• An international registry should be established to capture prospectively all women with PPCM to facilitate the following: (1) development of better incidence and prevalence estimates, (2) determination of risk factors and prognostic variables, (3) ascertainment of cardiovascular risks for subsequent pregnancies, (4) establishment of a centralized serum and tissue bank to help facilitate identification of the cause of PPCM, and (5) evaluation of therapeutic interventions.

  • A review of current knowledge about PPCM should be prepared for publication. This article fulfills that recommendation.

  • Because PPCM is an under-recognized obstetrical problem, an educational brochure should be prepared for broad dissemination to individuals involved in the care of women of childbearing age.

Gouley BA, McMillan TM, Bellet S. Idiopathic myocardial degeneration associated with pregnancy and especially the puerperium.  Am J Med Sci.1937;19:185-199.
Veille JC. Peripartum cardiomyopathies: a review.  Am J Obstet Gynecol.1984;148:805-818.
Demakis JG, Rahimtoola SH, Sutton GC.  et al.  Natural course of peripartum cardiomyopathy.  Circulation.1971;44:1053-1061.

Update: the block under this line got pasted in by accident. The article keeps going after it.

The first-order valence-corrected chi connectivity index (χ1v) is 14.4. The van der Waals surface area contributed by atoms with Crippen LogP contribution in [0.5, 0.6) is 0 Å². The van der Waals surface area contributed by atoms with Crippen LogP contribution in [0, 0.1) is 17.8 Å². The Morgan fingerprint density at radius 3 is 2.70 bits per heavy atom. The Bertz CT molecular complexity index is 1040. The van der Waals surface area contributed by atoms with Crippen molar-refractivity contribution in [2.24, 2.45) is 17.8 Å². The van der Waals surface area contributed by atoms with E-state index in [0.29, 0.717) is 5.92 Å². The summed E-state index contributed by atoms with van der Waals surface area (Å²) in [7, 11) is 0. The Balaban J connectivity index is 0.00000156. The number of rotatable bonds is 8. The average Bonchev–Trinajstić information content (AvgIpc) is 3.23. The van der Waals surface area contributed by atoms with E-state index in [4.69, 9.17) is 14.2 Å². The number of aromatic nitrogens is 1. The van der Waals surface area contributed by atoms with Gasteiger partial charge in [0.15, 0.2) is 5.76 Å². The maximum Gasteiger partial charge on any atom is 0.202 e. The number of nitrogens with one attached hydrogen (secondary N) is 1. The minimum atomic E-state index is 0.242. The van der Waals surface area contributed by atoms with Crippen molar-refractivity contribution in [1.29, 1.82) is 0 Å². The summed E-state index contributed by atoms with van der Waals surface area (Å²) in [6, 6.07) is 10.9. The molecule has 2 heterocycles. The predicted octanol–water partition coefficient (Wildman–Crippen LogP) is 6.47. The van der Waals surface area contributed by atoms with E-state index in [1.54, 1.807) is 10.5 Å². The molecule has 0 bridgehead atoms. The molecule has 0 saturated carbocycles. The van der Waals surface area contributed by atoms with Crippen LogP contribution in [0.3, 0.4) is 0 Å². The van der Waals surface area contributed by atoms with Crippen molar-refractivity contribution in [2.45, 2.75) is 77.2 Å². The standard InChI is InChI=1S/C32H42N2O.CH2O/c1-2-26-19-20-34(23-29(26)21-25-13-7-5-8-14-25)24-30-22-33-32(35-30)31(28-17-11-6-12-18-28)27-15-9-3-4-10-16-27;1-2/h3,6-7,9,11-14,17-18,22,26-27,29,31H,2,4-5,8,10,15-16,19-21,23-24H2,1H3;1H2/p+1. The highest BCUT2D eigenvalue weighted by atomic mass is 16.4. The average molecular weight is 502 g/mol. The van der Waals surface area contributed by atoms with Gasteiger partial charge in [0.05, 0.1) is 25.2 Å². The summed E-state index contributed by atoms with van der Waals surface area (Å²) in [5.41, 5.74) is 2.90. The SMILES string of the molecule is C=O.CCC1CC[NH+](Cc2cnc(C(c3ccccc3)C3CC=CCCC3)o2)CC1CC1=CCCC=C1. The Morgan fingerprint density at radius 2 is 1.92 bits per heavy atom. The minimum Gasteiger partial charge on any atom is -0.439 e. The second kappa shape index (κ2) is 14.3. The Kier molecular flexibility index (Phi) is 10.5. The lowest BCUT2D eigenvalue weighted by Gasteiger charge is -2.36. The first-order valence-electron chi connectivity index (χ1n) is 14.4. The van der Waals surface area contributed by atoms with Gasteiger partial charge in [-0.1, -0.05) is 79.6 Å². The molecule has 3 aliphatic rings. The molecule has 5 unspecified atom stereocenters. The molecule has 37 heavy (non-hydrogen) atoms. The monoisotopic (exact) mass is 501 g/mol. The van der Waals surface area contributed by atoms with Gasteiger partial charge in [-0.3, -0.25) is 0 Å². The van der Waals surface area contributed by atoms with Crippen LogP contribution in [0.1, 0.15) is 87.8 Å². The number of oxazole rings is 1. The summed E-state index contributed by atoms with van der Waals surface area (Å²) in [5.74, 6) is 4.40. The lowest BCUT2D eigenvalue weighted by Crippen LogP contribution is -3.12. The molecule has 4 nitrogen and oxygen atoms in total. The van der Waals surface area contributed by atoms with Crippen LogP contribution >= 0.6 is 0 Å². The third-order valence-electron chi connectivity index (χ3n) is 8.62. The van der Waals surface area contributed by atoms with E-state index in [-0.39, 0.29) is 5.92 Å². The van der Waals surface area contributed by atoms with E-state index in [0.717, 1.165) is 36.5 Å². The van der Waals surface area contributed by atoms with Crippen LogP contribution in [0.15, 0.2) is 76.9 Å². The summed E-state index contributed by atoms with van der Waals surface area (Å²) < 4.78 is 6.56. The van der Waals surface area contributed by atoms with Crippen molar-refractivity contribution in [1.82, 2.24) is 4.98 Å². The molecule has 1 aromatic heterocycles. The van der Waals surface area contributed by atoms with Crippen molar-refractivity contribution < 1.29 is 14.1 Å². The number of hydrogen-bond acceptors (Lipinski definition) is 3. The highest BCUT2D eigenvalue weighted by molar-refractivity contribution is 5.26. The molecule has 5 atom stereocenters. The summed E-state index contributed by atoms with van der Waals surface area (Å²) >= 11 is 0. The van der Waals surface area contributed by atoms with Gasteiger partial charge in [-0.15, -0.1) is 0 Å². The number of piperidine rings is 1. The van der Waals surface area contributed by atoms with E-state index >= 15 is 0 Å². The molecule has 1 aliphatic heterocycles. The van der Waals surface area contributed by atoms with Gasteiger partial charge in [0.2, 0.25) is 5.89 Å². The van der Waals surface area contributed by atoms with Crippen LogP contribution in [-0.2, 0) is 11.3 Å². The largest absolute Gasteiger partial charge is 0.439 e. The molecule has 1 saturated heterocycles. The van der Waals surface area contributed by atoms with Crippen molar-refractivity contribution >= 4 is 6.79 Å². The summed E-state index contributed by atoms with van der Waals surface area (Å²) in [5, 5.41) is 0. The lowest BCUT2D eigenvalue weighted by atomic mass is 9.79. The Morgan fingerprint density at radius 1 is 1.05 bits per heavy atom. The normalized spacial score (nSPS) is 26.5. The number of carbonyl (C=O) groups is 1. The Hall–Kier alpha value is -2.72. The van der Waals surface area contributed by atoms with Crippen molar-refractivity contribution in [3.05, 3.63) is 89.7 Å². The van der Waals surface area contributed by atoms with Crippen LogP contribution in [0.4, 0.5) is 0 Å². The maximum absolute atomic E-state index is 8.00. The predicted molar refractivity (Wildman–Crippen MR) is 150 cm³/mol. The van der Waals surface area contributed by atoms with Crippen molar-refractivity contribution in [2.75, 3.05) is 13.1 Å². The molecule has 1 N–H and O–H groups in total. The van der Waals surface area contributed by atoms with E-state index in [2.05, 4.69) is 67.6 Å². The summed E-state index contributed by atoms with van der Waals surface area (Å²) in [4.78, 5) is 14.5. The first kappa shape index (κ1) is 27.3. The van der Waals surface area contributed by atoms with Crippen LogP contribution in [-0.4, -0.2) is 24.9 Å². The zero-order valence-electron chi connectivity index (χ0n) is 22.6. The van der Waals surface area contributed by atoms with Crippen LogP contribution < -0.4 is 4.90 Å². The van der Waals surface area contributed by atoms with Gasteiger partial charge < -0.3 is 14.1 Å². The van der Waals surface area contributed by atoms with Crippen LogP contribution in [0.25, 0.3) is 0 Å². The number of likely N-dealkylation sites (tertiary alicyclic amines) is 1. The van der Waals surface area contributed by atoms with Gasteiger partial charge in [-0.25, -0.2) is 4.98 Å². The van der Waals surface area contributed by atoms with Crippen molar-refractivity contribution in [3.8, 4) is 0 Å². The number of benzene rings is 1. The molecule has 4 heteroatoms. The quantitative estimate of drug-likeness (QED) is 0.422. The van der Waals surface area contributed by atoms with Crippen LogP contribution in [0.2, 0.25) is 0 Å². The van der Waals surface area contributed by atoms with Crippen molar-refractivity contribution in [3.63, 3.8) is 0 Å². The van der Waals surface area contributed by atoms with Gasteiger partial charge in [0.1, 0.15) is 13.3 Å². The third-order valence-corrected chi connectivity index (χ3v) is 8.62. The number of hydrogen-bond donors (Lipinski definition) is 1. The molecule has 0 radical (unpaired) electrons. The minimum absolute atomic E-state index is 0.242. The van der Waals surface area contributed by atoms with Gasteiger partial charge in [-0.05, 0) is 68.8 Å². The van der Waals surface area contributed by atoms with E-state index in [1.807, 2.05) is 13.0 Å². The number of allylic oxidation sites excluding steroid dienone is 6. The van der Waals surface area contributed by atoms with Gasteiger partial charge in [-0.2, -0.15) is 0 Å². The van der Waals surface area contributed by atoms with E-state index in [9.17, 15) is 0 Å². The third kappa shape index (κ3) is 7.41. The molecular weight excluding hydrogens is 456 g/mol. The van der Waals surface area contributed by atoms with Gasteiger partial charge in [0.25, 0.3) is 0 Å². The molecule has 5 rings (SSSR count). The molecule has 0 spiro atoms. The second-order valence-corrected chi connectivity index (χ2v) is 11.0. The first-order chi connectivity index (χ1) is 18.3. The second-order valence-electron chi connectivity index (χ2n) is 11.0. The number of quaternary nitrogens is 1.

Witlin AG, Mable WC, Sibai BM. Peripartum cardiomyopathy: an ominous diagnosis.  Am J Obstet Gynecol.1997;176:182-188.
Costanzo-Nordin MR, O'Connell JB. Peripartum cardiomyopathy in the 1980's: etiologic and prognostic consideration and review of the literature.  Prog Cardiol.1989;2:225-239.
Manolio TA, Baughman KL, Rodeheffer R.  et al.  Prevalence and etiology of idiopathic cardiomyopathy (summary of a National Heart, Lung, and Blood Institute Workshop).  Am J Cardiol.1992;69:1458-1466.
Demakis JG, Rahimtoola SH. Peripartum cardiomyopathy.  Circulation.1971;44:964-968.
Lampert MB, Lang RM. Peripartum cardiomyopathy.  Am Heart J.1995;130:860-870.
Cunningham FG, Pritchard JA, Hankins GD, Anderson PL, Lucas MJ, Armstrong KF. Peripartum heart failure: idiopathic cardiomyopathy or compounding cardiovascular events?  Obstet Gynecol.1986;67:157-168.
Ventura SJ, Peters KD, Martin JA, Maurer JD. Births and deaths: United States, 1996.  Mon Vital Stat Rep.1997;46(1 suppl 2):1-40.